Corsair has ensured almost every part of the Crystal 680X delivers immense build quality. At the time of writing this review, the case scored the highest in build quality compared to all the previous cases we’ve tested recently. They have gone with thick gauge steel plates inside for the motherboard and fan mounting plates, where some manufacturers tend to cut costs. You will be able to notice the bulk of the system when picked up, a good sign of high build quality.
However, we found the HDD and SSD trays to be incredibly delicate. The build quality of the main body of the case is on one extreme whereas the plastic trays are on the other. It’s similar to the one we found in the Air 740 and looks like Corsair hasn’t really upgraded durability here.
Three Corsair LL120 RGB intake fans are pre-installed on the front panel. They're installed on fan mount that can be removed for easy installation.
The fans connect to the Corsair Lighting Node PRO allowing illumination and speed control using Corsair’s iCUE software. You can change the addressable LEDs on the fans individually according to your preferences.
A dual-chamber layout works well to separate the components and give you less of a headache when you’re building a system. The HDD and SSD trays don’t require any tools to install the storage devices. Cable management is implemented well and we were able to quickly build our test rig into it. There are enough tie points to route your cables to every component and enough room to stow away the extra PSU cables.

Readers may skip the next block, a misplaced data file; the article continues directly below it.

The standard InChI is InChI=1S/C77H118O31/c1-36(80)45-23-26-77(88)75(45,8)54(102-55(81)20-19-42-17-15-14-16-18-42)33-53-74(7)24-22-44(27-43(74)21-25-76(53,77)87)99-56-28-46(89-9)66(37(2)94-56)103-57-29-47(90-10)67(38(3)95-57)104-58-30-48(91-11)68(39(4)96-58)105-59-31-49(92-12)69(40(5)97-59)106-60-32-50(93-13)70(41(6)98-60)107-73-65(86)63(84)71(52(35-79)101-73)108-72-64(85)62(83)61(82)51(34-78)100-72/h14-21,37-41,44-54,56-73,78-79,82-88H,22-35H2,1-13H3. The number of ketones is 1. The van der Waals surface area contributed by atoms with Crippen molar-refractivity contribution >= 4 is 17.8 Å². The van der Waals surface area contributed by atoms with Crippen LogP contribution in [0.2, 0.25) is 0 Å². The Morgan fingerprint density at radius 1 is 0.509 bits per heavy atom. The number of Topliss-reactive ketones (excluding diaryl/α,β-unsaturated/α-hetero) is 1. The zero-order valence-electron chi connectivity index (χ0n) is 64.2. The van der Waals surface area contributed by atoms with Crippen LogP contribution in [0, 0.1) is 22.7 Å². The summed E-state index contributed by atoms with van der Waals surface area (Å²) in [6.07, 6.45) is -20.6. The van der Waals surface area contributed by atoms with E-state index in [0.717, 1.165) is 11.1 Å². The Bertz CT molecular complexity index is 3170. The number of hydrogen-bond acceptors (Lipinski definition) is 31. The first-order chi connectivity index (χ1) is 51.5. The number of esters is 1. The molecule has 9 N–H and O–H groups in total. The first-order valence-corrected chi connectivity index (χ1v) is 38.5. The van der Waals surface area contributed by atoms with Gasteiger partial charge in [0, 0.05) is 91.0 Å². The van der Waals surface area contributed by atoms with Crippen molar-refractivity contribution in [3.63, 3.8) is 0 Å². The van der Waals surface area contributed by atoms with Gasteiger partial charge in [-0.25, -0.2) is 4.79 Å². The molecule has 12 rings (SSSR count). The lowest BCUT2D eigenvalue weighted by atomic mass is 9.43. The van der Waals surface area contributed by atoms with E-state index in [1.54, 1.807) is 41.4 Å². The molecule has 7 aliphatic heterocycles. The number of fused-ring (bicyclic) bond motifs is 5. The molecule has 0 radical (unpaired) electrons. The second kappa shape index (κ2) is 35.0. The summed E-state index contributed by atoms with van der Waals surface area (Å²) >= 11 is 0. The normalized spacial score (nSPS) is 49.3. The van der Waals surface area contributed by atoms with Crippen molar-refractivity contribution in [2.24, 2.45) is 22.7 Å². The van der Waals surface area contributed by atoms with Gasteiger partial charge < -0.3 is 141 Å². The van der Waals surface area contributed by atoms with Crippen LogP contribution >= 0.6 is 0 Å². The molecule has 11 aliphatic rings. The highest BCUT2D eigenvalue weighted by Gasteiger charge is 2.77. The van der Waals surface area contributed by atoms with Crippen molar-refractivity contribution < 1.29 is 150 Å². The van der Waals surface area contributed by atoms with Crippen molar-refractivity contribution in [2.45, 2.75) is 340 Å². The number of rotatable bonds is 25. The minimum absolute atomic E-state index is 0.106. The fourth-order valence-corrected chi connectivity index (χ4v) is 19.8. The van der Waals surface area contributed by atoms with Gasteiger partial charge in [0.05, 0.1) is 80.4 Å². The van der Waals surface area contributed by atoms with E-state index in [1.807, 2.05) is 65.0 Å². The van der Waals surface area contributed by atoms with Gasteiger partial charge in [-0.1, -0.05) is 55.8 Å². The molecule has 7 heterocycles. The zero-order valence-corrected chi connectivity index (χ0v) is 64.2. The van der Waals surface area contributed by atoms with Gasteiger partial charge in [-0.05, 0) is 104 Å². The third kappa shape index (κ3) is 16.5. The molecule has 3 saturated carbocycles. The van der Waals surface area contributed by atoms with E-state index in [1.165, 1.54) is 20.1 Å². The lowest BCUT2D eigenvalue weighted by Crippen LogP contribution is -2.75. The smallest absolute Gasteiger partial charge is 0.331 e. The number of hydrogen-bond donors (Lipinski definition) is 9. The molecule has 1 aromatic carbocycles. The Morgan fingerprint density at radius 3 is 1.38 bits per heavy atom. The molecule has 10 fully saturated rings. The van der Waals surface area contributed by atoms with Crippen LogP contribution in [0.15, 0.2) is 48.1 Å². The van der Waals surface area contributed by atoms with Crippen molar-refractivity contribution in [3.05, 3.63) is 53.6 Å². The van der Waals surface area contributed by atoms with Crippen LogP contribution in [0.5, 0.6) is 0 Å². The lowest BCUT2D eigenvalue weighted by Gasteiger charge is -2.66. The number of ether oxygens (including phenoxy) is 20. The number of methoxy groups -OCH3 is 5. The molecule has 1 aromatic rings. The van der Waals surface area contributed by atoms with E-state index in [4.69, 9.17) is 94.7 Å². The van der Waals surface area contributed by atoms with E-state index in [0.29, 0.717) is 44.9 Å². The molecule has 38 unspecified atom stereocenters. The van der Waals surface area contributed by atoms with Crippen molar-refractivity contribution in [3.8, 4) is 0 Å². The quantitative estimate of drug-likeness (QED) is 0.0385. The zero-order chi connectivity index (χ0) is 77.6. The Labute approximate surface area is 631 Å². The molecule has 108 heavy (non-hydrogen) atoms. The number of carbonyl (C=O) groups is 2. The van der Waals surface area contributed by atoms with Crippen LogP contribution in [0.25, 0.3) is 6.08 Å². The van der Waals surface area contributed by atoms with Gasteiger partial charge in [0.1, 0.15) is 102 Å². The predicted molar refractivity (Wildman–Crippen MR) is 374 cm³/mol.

To check how the case performs out of the box, we test it with the pre-installed fans. For a better idea of our testing process, head over to our review of the Corsair Obsidian 500D. In the second part of our testing, we installed two 120mm fans at the bottom panel and then installed two more on the top panel. This configuration ensured we got a better idea of the case’s cooling capability apart from the default setting.
Our testing configuration is as follows:
CPU: Intel Core i7-4960X
Motherboard: ASRock X79 Extreme9
Graphics card: Sapphire Radeon HD 7790
CPU Cooler: Noctua NH-L9x65
RAM: Corsair Dominator 2x8GB DDR3 (16GB)
HDD: WD Red 2TB
SSD: SanDisk Extreme II (240GB)
Power supply: Antec HCP-1000 Platinum
The Crystal 680X keeps things cool quite brilliantly. After sitting idle for 15 minutes, the Intel Core i7-4960X came down to 34 degrees Celsius while the Radeon HD 7790 settled at 34 degrees. Do note that the case comes with three intake and one exhaust fan, so such low temperatures weren’t surprising. When we put the system on load, the CPU reached 51 degrees and the GPU touched 69 degrees. The CPU temperature seemed to be lower than our usual records, so we repeated the tests again and found almost the same with little variance.
To determine whether the case can do better with more fans, we populated the remaining slots that included the bottom panel as intake and top panel for exhaust. While extra did make some difference to the GPU temperatures, we didn’t notice much of a change in the CPU temperatures. Another observation was that whether we occupied the top panel or not, the temperatures didn’t change much considerably. Only notable difference was the impact of the bottom intake fans that reduced the maximum temperature of the GPU by three to four degrees.
We can certainly say that you won’t really need extra fans for cooling. As for aesthetics, the three front panel fans are already illuminated with RGB lighting. You might want to replace the exhaust with an RGB fan to complete the look.